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October 23, 2017

Prof Schunkert said: "Our study focused on cholesterol treatment of patients in Germany, and, more specifically, the awareness of primary care physicians for how patients' characteristics affect LDL target values. Even though confined to one nation, the study may highlight similar scenarios in other European countries and those around the world. In fact, similar data were reported from Italy. The core question involves the perception of patient risk: for example, women are often perceived as having a lower cardiovascular risk compared to their real risk, and this may lead to insufficient treatment. This aspect has also been reported in other regions of the world.

"We hope that the data from our study will remind physicians of the need to observe relevant guidelines to calculate individually every patient's target value, so that they can deliver the best possible care to all their patients."

He said there might be a number of reasons why doctors failed to follow guidelines correctly. "I am afraid to say that women are simply overlooked by their physicians, when it comes to cardiovascular risk. Moreover, not all physicians believe in the concept of risk reduction by LDL modification, although the evidence is overwhelming. Their reasons may be multifactorial: some might be confused by different, changing and frequently updated guidelines and some may simply lack time to spend on their patients in primary care. Physicians may need more assistance in determining the risk of their patients, for instance with nurse practitioners or computer programs calculating the risk from the patients' electronic file notes.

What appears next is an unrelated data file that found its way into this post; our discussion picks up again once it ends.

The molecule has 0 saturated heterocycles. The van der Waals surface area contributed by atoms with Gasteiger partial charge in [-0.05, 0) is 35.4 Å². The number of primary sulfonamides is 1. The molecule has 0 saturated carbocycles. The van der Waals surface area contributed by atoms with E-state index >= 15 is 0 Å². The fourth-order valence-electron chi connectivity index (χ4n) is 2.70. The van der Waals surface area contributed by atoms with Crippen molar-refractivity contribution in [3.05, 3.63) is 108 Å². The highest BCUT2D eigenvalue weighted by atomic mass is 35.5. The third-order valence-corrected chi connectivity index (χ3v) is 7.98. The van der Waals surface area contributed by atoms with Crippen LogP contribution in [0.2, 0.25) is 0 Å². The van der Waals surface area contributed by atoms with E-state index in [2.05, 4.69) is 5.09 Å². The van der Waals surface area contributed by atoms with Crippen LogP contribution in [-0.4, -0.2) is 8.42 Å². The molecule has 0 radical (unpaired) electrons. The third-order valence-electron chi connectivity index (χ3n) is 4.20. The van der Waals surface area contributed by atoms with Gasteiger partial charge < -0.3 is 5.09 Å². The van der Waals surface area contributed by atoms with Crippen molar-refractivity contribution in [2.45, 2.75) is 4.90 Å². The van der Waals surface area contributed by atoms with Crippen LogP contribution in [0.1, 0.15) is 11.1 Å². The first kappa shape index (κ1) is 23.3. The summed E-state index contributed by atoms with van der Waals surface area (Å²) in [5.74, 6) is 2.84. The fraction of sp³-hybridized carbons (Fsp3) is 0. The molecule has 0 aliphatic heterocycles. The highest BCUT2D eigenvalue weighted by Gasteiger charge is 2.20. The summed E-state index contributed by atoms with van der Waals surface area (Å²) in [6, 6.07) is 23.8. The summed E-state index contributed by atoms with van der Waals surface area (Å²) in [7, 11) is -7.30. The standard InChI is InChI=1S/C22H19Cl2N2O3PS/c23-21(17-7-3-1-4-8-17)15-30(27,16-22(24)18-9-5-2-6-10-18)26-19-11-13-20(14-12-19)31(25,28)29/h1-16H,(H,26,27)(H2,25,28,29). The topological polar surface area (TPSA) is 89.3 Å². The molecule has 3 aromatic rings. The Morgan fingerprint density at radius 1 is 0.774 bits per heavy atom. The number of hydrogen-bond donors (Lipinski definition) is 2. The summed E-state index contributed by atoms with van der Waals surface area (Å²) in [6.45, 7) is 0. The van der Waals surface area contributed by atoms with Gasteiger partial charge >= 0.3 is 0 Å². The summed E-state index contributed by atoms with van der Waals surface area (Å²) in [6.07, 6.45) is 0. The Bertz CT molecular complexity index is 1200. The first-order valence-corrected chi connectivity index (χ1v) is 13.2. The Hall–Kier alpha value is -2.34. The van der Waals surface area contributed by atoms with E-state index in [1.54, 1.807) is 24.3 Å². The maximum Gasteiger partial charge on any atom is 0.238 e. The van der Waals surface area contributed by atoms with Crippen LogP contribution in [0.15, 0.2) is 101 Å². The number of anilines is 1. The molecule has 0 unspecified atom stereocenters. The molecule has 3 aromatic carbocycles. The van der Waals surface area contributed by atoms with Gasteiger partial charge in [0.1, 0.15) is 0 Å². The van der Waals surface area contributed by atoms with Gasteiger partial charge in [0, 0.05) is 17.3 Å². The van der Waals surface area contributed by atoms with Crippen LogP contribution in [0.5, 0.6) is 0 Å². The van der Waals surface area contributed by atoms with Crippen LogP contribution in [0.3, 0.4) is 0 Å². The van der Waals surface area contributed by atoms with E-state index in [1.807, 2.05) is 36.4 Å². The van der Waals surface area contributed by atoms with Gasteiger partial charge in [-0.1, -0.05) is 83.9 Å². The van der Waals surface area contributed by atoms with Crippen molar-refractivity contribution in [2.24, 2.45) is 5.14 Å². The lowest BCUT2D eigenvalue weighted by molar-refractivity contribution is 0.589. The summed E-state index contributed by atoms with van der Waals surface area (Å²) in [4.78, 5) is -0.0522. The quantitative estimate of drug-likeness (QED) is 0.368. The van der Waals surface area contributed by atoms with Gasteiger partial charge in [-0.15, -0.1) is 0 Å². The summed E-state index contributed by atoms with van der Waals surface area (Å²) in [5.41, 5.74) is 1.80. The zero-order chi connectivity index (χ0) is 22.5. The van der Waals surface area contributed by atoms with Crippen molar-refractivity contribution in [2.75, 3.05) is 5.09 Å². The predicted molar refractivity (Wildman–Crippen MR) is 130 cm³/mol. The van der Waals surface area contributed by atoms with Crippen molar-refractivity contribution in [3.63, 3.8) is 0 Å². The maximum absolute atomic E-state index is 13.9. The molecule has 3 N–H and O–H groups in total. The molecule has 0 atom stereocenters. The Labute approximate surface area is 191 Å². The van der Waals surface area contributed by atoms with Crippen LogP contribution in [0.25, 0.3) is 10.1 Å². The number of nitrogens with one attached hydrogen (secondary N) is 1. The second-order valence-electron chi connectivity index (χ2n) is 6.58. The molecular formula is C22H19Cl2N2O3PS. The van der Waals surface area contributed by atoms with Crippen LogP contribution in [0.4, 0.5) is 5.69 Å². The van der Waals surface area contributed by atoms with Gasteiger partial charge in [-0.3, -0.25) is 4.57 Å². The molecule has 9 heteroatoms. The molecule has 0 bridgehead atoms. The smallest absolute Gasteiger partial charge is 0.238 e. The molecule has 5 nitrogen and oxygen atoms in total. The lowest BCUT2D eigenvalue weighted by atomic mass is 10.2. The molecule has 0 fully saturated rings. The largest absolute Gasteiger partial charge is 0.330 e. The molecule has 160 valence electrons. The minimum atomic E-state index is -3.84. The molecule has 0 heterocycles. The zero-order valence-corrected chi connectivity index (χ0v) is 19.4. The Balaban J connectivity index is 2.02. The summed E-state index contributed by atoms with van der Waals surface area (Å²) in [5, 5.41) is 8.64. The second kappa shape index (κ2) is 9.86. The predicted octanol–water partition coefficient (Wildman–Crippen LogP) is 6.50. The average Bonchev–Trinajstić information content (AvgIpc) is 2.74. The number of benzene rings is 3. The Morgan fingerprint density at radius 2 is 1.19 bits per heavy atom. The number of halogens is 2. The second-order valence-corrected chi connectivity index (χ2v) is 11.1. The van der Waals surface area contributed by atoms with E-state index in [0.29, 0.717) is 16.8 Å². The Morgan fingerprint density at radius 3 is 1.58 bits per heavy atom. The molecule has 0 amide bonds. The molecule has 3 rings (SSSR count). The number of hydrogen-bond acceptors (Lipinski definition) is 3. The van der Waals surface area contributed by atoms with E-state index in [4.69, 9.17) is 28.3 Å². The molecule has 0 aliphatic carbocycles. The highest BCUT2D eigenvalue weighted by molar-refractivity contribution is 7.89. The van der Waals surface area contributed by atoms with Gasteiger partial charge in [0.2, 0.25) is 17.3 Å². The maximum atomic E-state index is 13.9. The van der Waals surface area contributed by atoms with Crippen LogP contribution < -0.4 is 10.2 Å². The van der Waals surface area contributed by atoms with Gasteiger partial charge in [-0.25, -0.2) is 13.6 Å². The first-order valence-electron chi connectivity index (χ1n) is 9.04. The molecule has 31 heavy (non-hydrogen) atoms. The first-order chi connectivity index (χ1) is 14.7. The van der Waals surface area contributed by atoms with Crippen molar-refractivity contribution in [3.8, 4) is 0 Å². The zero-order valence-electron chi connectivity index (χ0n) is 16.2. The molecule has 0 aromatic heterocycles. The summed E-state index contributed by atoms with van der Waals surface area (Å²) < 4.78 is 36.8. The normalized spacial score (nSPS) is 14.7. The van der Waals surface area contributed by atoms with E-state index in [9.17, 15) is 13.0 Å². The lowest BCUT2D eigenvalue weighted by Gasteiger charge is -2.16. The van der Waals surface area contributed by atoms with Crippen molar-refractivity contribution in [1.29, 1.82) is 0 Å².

"We believe efforts should be made to make guidelines simpler and easier to understand and follow; instruments to identify high-risk patients more easily should be developed; and special attention should be paid to women and patients without known cardiovascular disease, but with an accumulation of risk factors, since both groups appear frequently to escape the notice of doctors for aggressive cholesterol-lowering treatment."

Speaking on behalf of the European Society of Cardiology, Professor Ian Graham, consultant cardiologist at the Adelaide and Meath Hospital, Dublin, Ireland, who was unconnected with the study, said: "Cholesterol in the blood is a risk factor for heart attack. This interesting study suggests that about one half of German primary care physicians have difficulty in assigning appropriate therapeutic target values for LDL cholesterol in subjects with raised blood cholesterol levels. If the target is not clear, less adequate therapy is likely. The study used American target levels for LDL and the situation may be worse than this because European target values for LDL cholesterol are slightly more stringent than American ones.

"These finding will be of value to the ESC's Prevention Implementation Committee in its efforts to promote guideline knowledge and usage throughout Europe, as well as to all involved in medical education at undergraduate and postgraduate level. In some countries, physician re-imbursement is dependent upon achieving risk factor targets which may also be an incentive."

Source European Heart Journal